Tuesday, August 13, 2013

Food for Thought

Once upon a time, I worked in a grocery store. More than just simply having a job, I was a Produce Department Manager for a Texas-based private grocery chain called H.E. Butt Grocery Company. The red apples, the sweet [and sour] grapes, and the salad green lettuces spread along the department perimeter. I learned about and promoted the benefits of organics. Shoppers were amazed with the taste-sampling derived from biting into a succulent ear of shuckless cob corn.

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Five ways to feed America

The United States Department of Agriculture (USDA) is one of those federal government agencies that works -- well, we know who and what they do -- kind of. It's has something to do with agriculture (aka food)...right? The USDA states that the agencies' mission is, we provide leadership on food, agriculture, natural resources, rural development, nutrition, and related issues based on sound public policy, the best available science, and efficient management. In a nutshell, the USDA is all about the regulatory business of Food (I think we said that earlier...didn't we?).

Via a national program of regulations, laws, and cooperative partnerships, the USDA goes about its business (keyword: food). Some of the regulatory programs that are exercised and overseen by the USDA include:
No one individual or consumer, to include farmers/ranchers as well as agricultural law attorneys, can possibly keep up with all of the federal regulations pertinent to America's food and agriculture production. Yet many of us have our own pet topics of interests. The Federal Seed Act and/or the PACA are near and dear to the hearts of many. Perhaps at the bottom of the topic list for many is my top-of-mind USDA regulatory program interest. The Cool Program.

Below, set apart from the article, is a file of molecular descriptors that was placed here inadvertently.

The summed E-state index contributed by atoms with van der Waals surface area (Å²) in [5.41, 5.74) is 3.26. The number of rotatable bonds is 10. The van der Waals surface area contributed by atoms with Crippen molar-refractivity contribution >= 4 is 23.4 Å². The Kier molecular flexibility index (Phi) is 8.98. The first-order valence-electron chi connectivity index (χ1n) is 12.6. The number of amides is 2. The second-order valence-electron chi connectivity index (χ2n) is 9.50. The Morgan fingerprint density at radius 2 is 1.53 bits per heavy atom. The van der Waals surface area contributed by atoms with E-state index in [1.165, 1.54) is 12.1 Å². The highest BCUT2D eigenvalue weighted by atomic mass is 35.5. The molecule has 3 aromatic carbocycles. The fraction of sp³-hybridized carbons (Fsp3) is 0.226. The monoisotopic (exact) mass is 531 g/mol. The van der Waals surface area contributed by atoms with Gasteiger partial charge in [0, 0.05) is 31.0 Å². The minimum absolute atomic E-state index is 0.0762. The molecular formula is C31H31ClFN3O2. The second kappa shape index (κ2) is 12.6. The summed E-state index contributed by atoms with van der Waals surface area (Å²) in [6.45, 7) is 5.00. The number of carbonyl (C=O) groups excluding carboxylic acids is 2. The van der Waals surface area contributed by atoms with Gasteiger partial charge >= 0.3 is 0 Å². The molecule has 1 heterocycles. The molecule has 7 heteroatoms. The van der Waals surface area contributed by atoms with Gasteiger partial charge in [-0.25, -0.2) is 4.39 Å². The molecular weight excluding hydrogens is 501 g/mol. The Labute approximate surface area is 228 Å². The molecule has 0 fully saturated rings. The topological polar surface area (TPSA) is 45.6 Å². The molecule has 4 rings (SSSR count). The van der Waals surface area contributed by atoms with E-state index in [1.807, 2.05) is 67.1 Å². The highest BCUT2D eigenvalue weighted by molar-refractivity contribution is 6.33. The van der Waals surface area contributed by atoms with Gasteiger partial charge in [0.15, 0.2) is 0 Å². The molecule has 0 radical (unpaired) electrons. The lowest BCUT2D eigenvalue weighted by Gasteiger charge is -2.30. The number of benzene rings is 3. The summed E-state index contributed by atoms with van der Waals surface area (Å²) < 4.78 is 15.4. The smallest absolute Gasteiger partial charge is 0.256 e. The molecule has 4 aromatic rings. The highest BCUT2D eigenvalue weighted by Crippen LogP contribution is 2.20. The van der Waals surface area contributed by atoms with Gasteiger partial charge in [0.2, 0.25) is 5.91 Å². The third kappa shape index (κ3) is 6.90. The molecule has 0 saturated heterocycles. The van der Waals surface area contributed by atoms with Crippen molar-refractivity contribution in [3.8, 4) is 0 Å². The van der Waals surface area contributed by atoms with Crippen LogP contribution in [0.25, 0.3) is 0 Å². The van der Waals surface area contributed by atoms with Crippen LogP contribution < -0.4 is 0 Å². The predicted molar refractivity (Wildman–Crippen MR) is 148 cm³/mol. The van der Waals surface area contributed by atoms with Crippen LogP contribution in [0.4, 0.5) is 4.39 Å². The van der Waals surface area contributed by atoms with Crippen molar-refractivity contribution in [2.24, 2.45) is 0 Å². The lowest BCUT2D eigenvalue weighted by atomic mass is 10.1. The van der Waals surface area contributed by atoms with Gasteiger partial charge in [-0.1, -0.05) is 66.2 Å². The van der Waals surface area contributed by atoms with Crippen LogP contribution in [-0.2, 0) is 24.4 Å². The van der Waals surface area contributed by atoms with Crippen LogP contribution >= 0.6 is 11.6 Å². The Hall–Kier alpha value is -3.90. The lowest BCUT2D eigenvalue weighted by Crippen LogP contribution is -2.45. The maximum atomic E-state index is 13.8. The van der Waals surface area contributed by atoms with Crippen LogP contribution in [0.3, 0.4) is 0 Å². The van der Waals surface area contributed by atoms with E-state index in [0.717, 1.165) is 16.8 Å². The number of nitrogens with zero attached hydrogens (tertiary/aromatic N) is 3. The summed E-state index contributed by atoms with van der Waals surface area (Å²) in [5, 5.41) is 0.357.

My fascination with Cool goes back to my produce department management days. For the life of me, I never understood (beforehand) how grocery stores could sell fresh apples year-round...when my backyard apple tree only produced fruit in late summer. The answer: importing the apples from other countries (coin the phrase, global economy).

Country of origin labeling (aka, COOL) helps me to know where my fruit is grown. Perhaps my peaches are from Georgia (state) -- from Mexico or Peru -- maybe from a major peach exporter such as China. Is that a concern for you or me? Certainly...the water supply that irrigates peaches from China, Georgia, or wherever is a major piece of the consumer food safety of peach exports. Labeling is a BIG DEAL!

Governing Food

During this (2013) time of budgetary sequestration, federal agency downsizing, and fiscal conservatorship, the question of how much versus how little begs to be heard. Yearning for the days of long ago when America was abundant with family farms and ranches, the brand names on the produce and meats mirrored that of the family names of the producers.

Today, we have agricultural conglomerates, consortiums, and international food syndicates. The regulation of food and agriculture, while perhaps not as important to the production and supply thereof, is as important to the post-production food distribution chain as is environmental protection is to oil drilling.

Food needs protection, regulation, and civil involvement. With the stakeholder partnerships of Food producers, ranchers, distributors, consumers and advocates, as well as the USDA, we can all enjoy a healthy and wholesome abundance of food consumables for generations to come. The main question is a simple one: how important (to you) is the food that you eat?

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